Routinely, when something goes wrong with an electric furnace, it has something to do with the heating coils or its elements. These furnaces are the least expensive to repair at an average of $50 to $300.

Propane or Natural Gas Furnaces

Natural gas and propane gas are basically the same as far as repairs go – usually because this is the same furnace, only modified for its fuel intake. The significant difference is that propane is liquefied petroleum gas (LPG) and is generally tank-fed, whereas natural gas, (or “city gas”) gets metered and piped into your home’s furnace.

With a propane furnace, the first thing you should check when you wake up to a cold house is if there’s fuel in the tank. It might seem obvious, but checking could save you a service call charge.

Other common issues for both are malfunctioning gas valves, heat exchangers, or flame sensors. Typically, repairs cost anywhere from $100 to $1,200.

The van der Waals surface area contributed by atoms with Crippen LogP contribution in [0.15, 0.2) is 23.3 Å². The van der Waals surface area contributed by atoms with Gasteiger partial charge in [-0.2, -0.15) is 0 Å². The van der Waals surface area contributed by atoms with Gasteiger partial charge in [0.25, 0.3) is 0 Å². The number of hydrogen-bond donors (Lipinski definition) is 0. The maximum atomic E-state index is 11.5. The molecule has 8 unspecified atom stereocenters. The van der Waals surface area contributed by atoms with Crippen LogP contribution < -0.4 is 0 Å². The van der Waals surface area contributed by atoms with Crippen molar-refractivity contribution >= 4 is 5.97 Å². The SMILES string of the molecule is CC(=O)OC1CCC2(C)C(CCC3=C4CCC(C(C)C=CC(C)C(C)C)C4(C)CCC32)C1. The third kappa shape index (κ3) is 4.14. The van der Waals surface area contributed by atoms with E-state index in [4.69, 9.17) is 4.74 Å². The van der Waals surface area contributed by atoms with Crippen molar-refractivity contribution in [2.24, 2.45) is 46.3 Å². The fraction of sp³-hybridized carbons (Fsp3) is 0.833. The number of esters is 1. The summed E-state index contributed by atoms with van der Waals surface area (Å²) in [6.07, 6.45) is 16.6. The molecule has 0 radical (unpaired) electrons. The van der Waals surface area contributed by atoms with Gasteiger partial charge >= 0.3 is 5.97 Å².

Oil Furnace

Oil furnaces tend to be the most expensive to repair. This is because oil doesn’t burn clean, and the resulting soot can build up everywhere. Often, it’s this soot that can cause problems, so even when you may have a malfunctioning heat exchanger or flame sensor, you often have to pay to have everything cleaned at the same time.

This can make oil furnace repairs more costly at $400 to $1,500 on average. Like propane furnaces, they run off of stored fuel, so if the furnace isn’t running, always check the tank first before calling a technician.

Heat Pumps

Heat pumps transfer heat either from the outdoors inside or from the indoors out, depending on the outside temperature. When it’s warm outside, the unit moves the heat from inside to outdoors, and when it’s cold, the unit transfers heat in to warm the home.

Depending on the specific problem, such as a control board or thermostat, it could cost $300 to $600.


Boilers heat water and send it throughout your home with pipes, often attached to radiators or radiant heat floors. Mineral deposits may clog pipes, pilot lights can malfunction or break, and radiators may leak or malfunction, causing them to lose heat.